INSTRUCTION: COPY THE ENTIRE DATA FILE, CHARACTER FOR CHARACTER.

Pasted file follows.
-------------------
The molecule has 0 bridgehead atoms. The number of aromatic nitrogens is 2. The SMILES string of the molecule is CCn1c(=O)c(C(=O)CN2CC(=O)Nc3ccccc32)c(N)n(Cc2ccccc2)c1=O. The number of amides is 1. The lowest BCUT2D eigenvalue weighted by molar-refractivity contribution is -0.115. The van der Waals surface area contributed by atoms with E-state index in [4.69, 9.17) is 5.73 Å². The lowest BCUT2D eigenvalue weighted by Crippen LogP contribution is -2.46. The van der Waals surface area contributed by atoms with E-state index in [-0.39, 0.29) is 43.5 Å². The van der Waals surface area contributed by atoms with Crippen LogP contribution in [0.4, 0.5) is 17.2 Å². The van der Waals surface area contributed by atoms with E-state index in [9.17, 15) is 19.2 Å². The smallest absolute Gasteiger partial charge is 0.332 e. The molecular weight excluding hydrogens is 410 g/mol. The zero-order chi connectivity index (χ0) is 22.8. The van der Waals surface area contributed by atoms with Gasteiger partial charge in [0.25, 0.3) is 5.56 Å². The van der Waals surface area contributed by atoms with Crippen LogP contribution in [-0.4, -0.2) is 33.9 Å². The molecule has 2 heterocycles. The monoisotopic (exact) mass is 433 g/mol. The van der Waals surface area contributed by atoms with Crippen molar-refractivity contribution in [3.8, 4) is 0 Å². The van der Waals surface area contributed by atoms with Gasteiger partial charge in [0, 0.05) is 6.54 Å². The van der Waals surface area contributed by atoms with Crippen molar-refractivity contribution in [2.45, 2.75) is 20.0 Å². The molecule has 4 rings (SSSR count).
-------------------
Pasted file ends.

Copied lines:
The molecule has 0 bridgehead atoms. The number of aromatic nitrogens is 2. The SMILES string of the molecule is CCn1c(=O)c(C(=O)CN2CC(=O)Nc3ccccc32)c(N)n(Cc2ccccc2)c1=O. The number of amides is 1. The lowest BCUT2D eigenvalue weighted by molar-refractivity contribution is -0.115. The van der Waals surface area contributed by atoms with E-state index in [4.69, 9.17) is 5.73 Å². The lowest BCUT2D eigenvalue weighted by Crippen LogP contribution is -2.46. The van der Waals surface area contributed by atoms with E-state index in [-0.39, 0.29) is 43.5 Å². The van der Waals surface area contributed by atoms with Crippen LogP contribution in [0.4, 0.5) is 17.2 Å². The van der Waals surface area contributed by atoms with E-state index in [9.17, 15) is 19.2 Å². The smallest absolute Gasteiger partial charge is 0.332 e. The molecular weight excluding hydrogens is 410 g/mol. The zero-order chi connectivity index (χ0) is 22.8. The van der Waals surface area contributed by atoms with Gasteiger partial charge in [0.25, 0.3) is 5.56 Å². The van der Waals surface area contributed by atoms with Crippen LogP contribution in [-0.4, -0.2) is 33.9 Å². The molecule has 2 heterocycles. The monoisotopic (exact) mass is 433 g/mol. The van der Waals surface area contributed by atoms with Crippen molar-refractivity contribution in [3.8, 4) is 0 Å². The van der Waals surface area contributed by atoms with Gasteiger partial charge in [0, 0.05) is 6.54 Å². The van der Waals surface area contributed by atoms with Crippen molar-refractivity contribution in [2.45, 2.75) is 20.0 Å². The molecule has 4 rings (SSSR count).